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Diary of a Lawyer in Moscow I

I began to photograph in earnest when I was a lawyer working in Moscow in the 1990's just after the break up of the Soviet Union. Wandering around the streets in between client meetings and in lunch breaks, this brave new world of wild capitalism was just crying out to be captured in some form. Taking pictures may have been a lazier option than keeping a diary. I rather wish I had done both, but one was better than nothing. I processed the film back at my flat, and set up a rudimentary enlarger and darkroom in the bathroom. Sourcing paper and chemicals and all the other necessaries was a challenge at a time when I had to cross Moscow to find a drinkable carton of milk.

But looking back I think some of the pictures were interesting. I've picked out a few here, and, so as not to overload with too many at one go, will post a few more in one or two other posts.

Terrorist attack? Revolution? Mafia hit? Horrendous road accident? Actually none of these, the explanation is more Russian and prosaic. This was the scene that greeted me when I went out of the office door one lunchtime. The owner of the van had been refuelling, while multitasking by enjoying a quiet cigarette. He managed to partially melt the cars next to him too. It must have been an expensive fag : to paraphrase the title of a popular film, in those days "Moscow doesn't believe in insurance":-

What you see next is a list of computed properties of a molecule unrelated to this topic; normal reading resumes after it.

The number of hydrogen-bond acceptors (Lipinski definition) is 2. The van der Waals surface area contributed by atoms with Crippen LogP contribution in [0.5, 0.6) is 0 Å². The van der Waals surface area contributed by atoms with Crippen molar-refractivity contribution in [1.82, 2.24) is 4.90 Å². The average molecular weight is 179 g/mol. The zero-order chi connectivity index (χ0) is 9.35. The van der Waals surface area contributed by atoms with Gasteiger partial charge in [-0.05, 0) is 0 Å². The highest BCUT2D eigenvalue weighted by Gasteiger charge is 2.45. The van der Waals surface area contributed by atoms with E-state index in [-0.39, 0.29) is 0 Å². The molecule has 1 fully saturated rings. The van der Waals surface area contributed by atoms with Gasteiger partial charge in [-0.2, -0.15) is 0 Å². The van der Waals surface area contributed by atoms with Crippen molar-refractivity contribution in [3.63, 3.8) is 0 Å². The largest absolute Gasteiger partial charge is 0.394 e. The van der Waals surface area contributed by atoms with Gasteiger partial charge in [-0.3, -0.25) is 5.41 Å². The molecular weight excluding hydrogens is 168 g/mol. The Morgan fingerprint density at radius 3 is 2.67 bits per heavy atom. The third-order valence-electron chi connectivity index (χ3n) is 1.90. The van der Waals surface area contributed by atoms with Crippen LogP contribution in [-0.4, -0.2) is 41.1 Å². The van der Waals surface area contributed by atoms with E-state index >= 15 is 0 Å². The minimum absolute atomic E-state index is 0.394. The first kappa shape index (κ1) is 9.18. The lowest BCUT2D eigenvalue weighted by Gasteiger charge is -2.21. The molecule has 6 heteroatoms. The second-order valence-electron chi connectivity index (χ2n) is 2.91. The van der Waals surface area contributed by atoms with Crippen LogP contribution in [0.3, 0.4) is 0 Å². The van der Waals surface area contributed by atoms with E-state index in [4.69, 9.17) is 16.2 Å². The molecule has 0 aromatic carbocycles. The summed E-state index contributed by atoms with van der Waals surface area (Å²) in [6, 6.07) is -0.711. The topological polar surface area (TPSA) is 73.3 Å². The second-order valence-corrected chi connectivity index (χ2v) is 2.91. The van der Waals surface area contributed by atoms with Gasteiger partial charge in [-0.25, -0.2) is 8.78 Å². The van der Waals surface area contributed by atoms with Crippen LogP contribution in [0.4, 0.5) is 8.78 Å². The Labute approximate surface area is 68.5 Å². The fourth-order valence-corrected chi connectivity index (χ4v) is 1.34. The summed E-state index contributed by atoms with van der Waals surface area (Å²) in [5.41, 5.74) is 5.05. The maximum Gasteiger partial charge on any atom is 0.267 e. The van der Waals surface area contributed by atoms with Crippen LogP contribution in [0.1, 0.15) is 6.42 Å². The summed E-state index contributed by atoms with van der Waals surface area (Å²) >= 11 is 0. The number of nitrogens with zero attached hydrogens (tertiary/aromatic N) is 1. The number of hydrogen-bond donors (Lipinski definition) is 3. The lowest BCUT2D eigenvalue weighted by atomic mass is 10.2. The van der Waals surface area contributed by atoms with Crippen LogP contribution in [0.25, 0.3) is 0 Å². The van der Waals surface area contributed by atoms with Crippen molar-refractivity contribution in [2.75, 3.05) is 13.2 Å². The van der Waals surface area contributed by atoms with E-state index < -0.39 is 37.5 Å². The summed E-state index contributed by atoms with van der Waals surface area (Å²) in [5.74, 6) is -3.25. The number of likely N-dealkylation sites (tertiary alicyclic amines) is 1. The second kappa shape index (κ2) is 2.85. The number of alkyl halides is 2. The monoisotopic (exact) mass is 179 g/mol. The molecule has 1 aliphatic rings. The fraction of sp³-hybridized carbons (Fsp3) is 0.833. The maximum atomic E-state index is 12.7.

Let Sleeping Dogs Lie


And, errr, Let Sleeping Dogs Lie again. A not uncommon sight around lunchtime in Moscow:


Flautist, Petersburg:


Mermaids in Odessa

One of the first things you can't fail to notice, if you visit Odessa, is that the girls are rather spectacular - and made up and dressed to the nines. When Mark Twain arrived in Odessa he was delighted that there were "no sights to see and that I had nothing to do but to idle about the city and enjoy myself", which consisted of walking around the city streets, eating ice cream and admiring the people. Deribasovskaya Street is the main thoroughfare for this activity, full of people wandering up and down doing exactly that. The habit of display goes beyond the teen years:-


Postcard from Odessa

I've begun scanning the first few pictures. Here's a taste, more to come.

Russians - or Ukrainians - have a weakness for reliving old Soviet films as part of their lifestyle. Much of their love for drinking vodka in the banya (bath house) is inspired by Ryazanov's "S Lyokhkim Parom" or "Ironiya Sudby" (An Irony of Fate).

Another curiosity is the habit of wearing Captain's hats at the seaside in general and in Odessa in particular, as worn by the heros of quite a few cult Soviet films, such as the 1976 Ilf and Petrov classic "The Twelve Chairs". Ilf and Petrov themselves were from Odessa, and there is even a statue of a bronze chair in the city centre in their honour.

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